Robotaxi commercialisation, operations, and safety issues in the spotlight

Robotaxi, also known as robot taxi, robo-taxi, self-driving taxi, or driverless taxi, is gaining significant popularity in China recently. First up is Guangzhou-based unicorn Ruqi Mobility, which is listed on the Hong Kong Stock Exchange on 10 July, offering a total of 30,048 shares globally, raising net proceeds of about HK$969.2 million (approx. 124.08 million USD). Second, Baidu’s self-driving travel service platform Apollo Go significantly boosted Baidu’s share price, with Baidu’s Hong Kong shares rising more than 12% yesterday, their highest point in the past month or so.

Ruqi Mobility, founded five years ago, has more than 23 million users of travel services, as stated on the personal Weibo account of the general manager of Guangzhou Automobile Group. According to public information, Ruqi Mobility’s pre-listing shareholders include Guangzhou Automobile, Tencent Mobility, and others. Its total revenue was 2.161 billion RMB (approx. 0.3 billion USD) in 2023, with a compound annual growth rate of 46%. In 2021, Ruqi Mobility formally began the development and commercialisation of Robotaxi. They publicly stated in its prospectus that approximately 40% of the funds raised will be used for research and development activities for autonomous driving and Robotaxi operation services, the largest proportion of the funds.

Apollo Go is Baidu’s self-driving travel service platform, which has opened manned test operation services in 11 cities and conducted fully unmanned self-driving travel service tests in Beijing, Wuhan, Chongqing, Shenzhen, and Shanghai. In mid-May this year, Baidu’s founder, chairman, and CEO Robin Li disclosed that as of 19 April, the cumulative number of Apollo Go service orders exceeded 6 million. In the first quarter, the proportion of fully unmanned orders in Wuhan exceeded 55% and continued to rise to 70% in April, with an expectation to reach 100% in the coming quarters.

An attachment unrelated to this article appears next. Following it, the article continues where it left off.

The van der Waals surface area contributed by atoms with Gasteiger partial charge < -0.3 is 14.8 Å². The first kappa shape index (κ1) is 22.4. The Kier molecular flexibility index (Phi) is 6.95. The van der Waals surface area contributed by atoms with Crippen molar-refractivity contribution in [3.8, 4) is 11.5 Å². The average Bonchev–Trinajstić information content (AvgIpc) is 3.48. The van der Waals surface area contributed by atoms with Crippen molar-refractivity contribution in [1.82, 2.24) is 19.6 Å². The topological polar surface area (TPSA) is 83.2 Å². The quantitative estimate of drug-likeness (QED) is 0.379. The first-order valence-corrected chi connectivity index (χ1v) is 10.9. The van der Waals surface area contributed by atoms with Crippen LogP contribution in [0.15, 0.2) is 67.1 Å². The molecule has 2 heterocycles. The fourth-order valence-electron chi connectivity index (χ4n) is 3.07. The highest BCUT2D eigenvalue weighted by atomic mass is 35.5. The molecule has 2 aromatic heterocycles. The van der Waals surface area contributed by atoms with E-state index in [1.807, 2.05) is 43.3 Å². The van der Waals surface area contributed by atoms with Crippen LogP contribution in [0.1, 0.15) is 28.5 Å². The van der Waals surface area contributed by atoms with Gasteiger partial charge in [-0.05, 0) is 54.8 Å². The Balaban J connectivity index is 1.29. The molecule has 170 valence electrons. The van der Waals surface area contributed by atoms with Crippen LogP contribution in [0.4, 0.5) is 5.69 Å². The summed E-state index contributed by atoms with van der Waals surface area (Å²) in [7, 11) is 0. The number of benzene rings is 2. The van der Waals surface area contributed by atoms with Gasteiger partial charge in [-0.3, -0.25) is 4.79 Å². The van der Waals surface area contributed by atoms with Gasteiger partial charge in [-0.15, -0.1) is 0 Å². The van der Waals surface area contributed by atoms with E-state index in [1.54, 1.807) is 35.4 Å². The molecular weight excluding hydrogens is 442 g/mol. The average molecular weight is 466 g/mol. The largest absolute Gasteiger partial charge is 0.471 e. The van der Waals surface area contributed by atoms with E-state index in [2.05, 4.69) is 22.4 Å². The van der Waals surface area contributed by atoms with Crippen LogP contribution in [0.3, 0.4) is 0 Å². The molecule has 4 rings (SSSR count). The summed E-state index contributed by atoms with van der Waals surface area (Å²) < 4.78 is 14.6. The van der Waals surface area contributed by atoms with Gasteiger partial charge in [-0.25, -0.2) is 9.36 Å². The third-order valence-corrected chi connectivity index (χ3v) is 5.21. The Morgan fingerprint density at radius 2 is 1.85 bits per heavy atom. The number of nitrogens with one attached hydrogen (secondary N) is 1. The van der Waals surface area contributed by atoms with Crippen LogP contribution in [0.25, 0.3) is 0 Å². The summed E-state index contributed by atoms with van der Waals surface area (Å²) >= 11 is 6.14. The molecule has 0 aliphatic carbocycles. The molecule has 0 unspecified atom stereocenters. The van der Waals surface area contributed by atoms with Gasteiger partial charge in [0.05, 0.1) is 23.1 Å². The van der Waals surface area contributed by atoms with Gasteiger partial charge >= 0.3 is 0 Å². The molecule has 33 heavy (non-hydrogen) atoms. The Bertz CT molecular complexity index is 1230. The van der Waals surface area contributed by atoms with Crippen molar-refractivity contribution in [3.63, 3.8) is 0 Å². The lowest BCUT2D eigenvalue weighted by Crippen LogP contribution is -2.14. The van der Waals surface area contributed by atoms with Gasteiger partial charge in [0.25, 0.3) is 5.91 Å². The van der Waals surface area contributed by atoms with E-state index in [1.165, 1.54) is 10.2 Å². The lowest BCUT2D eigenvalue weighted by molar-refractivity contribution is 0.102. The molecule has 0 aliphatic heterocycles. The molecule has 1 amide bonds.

However, Apollo Go and other Robotaxi platforms are facing multiple operational and technical pressures, and public opinion towards Apollo Go is not entirely positive. Under the Weibo topic #Baidu Apollo Go# (with a total of 29.05 million views), netizens have questioned whether the widespread adoption of Apollo Go and other autonomous vehicles will lead to significant job losses for online car hailing drivers and traditional taxi drivers. Additionally, news of Apollo Go colliding with pedestrians on the streets of Wuhan on 7 July attracted considerable attention, with the topic #Official Response to Apollo Go Collision Accident# garnering 38.62 million views. The self-driving company has not provided a satisfactory response to the concerns raised around Robotaxi technology.

Although self-driving technology is faced with a lot of controversy, it does not impede its rapid development. According to Pacific Securities’ forecast, the market size of Robotaxi in China is expected to exceed 1.18 trillion RMB (0.16 trillion USD) and 2.93 trillion RMB (0.4 trillion USD) in 2025 and 2030, respectively, making it one of the largest market spaces for autonomous driving scenarios.

It is worth noting that autonomous driving technology has also received policy support. Beijing intends to support the use of self-driving cars for urban public electric car passenger transport, network car services, car rentals, and other urban travel services. At the World Artificial Intelligence Conference 2024, Shanghai issued the first demonstration licences for fully unmanned vehicles, allowing four companies to deploy them on select roads in Pudong. The public can book free rides in these driverless taxis via the corresponding software.


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